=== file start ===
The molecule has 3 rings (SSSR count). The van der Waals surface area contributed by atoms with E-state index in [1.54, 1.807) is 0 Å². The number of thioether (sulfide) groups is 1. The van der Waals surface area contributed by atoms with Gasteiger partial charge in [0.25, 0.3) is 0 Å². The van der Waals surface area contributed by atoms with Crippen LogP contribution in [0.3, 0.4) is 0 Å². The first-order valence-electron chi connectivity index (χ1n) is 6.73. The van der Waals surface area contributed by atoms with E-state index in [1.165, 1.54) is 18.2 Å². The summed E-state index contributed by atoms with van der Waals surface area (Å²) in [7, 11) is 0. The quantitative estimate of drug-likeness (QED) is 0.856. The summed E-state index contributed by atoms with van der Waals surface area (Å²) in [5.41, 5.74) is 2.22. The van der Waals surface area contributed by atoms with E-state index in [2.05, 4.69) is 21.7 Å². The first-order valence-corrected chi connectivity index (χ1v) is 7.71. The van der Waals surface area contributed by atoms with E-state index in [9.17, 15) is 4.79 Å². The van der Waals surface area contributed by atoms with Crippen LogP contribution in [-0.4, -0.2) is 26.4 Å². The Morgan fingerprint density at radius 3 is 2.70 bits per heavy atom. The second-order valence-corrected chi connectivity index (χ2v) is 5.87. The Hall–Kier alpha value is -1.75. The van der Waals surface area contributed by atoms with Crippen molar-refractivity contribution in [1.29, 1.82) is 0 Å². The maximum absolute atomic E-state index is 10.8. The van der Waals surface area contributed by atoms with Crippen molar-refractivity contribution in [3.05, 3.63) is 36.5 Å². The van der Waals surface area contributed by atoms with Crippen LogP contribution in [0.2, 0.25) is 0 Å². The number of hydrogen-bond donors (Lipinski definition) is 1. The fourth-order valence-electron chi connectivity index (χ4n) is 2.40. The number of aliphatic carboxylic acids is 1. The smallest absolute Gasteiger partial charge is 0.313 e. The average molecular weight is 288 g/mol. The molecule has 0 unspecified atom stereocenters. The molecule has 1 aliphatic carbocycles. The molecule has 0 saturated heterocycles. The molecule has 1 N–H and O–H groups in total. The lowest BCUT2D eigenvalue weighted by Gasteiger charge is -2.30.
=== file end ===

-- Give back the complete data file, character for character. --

The molecule has 3 rings (SSSR count). The van der Waals surface area contributed by atoms with E-state index in [1.54, 1.807) is 0 Å². The number of thioether (sulfide) groups is 1. The van der Waals surface area contributed by atoms with Gasteiger partial charge in [0.25, 0.3) is 0 Å². The van der Waals surface area contributed by atoms with Crippen LogP contribution in [0.3, 0.4) is 0 Å². The first-order valence-electron chi connectivity index (χ1n) is 6.73. The van der Waals surface area contributed by atoms with E-state index in [1.165, 1.54) is 18.2 Å². The summed E-state index contributed by atoms with van der Waals surface area (Å²) in [7, 11) is 0. The quantitative estimate of drug-likeness (QED) is 0.856. The summed E-state index contributed by atoms with van der Waals surface area (Å²) in [5.41, 5.74) is 2.22. The van der Waals surface area contributed by atoms with E-state index in [2.05, 4.69) is 21.7 Å². The first-order valence-corrected chi connectivity index (χ1v) is 7.71. The van der Waals surface area contributed by atoms with E-state index in [9.17, 15) is 4.79 Å². The van der Waals surface area contributed by atoms with Crippen LogP contribution in [-0.4, -0.2) is 26.4 Å². The Morgan fingerprint density at radius 3 is 2.70 bits per heavy atom. The second-order valence-corrected chi connectivity index (χ2v) is 5.87. The Hall–Kier alpha value is -1.75. The van der Waals surface area contributed by atoms with Crippen molar-refractivity contribution in [1.29, 1.82) is 0 Å². The maximum absolute atomic E-state index is 10.8. The van der Waals surface area contributed by atoms with Crippen molar-refractivity contribution in [3.05, 3.63) is 36.5 Å². The van der Waals surface area contributed by atoms with Crippen LogP contribution in [0.2, 0.25) is 0 Å². The number of hydrogen-bond donors (Lipinski definition) is 1. The fourth-order valence-electron chi connectivity index (χ4n) is 2.40. The number of aliphatic carboxylic acids is 1. The smallest absolute Gasteiger partial charge is 0.313 e. The average molecular weight is 288 g/mol. The molecule has 0 unspecified atom stereocenters. The molecule has 1 aliphatic carbocycles. The molecule has 0 saturated heterocycles. The molecule has 1 N–H and O–H groups in total. The lowest BCUT2D eigenvalue weighted by Gasteiger charge is -2.30.